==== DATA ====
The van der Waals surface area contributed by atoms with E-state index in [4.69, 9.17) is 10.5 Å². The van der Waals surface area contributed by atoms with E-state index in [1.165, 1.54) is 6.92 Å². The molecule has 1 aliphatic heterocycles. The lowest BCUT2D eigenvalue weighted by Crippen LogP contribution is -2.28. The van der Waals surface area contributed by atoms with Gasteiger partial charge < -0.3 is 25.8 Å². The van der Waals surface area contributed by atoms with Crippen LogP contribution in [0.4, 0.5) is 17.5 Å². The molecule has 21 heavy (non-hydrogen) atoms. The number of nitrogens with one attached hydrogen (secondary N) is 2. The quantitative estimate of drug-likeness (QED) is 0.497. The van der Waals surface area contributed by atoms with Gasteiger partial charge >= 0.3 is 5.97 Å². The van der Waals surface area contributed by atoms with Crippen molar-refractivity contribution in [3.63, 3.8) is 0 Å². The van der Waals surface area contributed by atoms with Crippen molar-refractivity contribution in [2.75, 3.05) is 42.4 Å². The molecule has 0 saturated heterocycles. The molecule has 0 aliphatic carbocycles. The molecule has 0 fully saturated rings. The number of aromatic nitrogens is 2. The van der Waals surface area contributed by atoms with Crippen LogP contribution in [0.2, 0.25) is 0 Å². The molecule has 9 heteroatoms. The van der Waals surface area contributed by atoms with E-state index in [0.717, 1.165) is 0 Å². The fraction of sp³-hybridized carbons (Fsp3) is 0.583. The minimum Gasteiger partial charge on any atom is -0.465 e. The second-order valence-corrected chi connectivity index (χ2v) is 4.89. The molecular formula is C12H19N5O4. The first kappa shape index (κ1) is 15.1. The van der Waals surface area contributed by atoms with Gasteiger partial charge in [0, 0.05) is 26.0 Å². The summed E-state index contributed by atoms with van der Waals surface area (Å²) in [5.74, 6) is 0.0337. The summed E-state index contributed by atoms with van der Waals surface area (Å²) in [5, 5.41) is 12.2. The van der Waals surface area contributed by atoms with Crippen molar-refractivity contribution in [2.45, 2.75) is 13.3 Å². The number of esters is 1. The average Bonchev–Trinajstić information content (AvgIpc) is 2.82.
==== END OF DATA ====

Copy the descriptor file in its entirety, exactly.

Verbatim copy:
The van der Waals surface area contributed by atoms with E-state index in [4.69, 9.17) is 10.5 Å². The van der Waals surface area contributed by atoms with E-state index in [1.165, 1.54) is 6.92 Å². The molecule has 1 aliphatic heterocycles. The lowest BCUT2D eigenvalue weighted by Crippen LogP contribution is -2.28. The van der Waals surface area contributed by atoms with Gasteiger partial charge < -0.3 is 25.8 Å². The van der Waals surface area contributed by atoms with Crippen LogP contribution in [0.4, 0.5) is 17.5 Å². The molecule has 21 heavy (non-hydrogen) atoms. The number of nitrogens with one attached hydrogen (secondary N) is 2. The quantitative estimate of drug-likeness (QED) is 0.497. The van der Waals surface area contributed by atoms with Gasteiger partial charge >= 0.3 is 5.97 Å². The van der Waals surface area contributed by atoms with Crippen molar-refractivity contribution in [3.63, 3.8) is 0 Å². The van der Waals surface area contributed by atoms with Crippen molar-refractivity contribution in [2.75, 3.05) is 42.4 Å². The molecule has 0 saturated heterocycles. The molecule has 0 aliphatic carbocycles. The molecule has 0 fully saturated rings. The number of aromatic nitrogens is 2. The van der Waals surface area contributed by atoms with Crippen LogP contribution in [0.2, 0.25) is 0 Å². The molecule has 9 heteroatoms. The van der Waals surface area contributed by atoms with E-state index in [0.717, 1.165) is 0 Å². The fraction of sp³-hybridized carbons (Fsp3) is 0.583. The minimum Gasteiger partial charge on any atom is -0.465 e. The second-order valence-corrected chi connectivity index (χ2v) is 4.89. The molecular formula is C12H19N5O4. The first kappa shape index (κ1) is 15.1. The van der Waals surface area contributed by atoms with Gasteiger partial charge in [0, 0.05) is 26.0 Å². The summed E-state index contributed by atoms with van der Waals surface area (Å²) in [5.74, 6) is 0.0337. The summed E-state index contributed by atoms with van der Waals surface area (Å²) in [5, 5.41) is 12.2. The van der Waals surface area contributed by atoms with Crippen molar-refractivity contribution in [2.45, 2.75) is 13.3 Å². The number of esters is 1. The average Bonchev–Trinajstić information content (AvgIpc) is 2.82.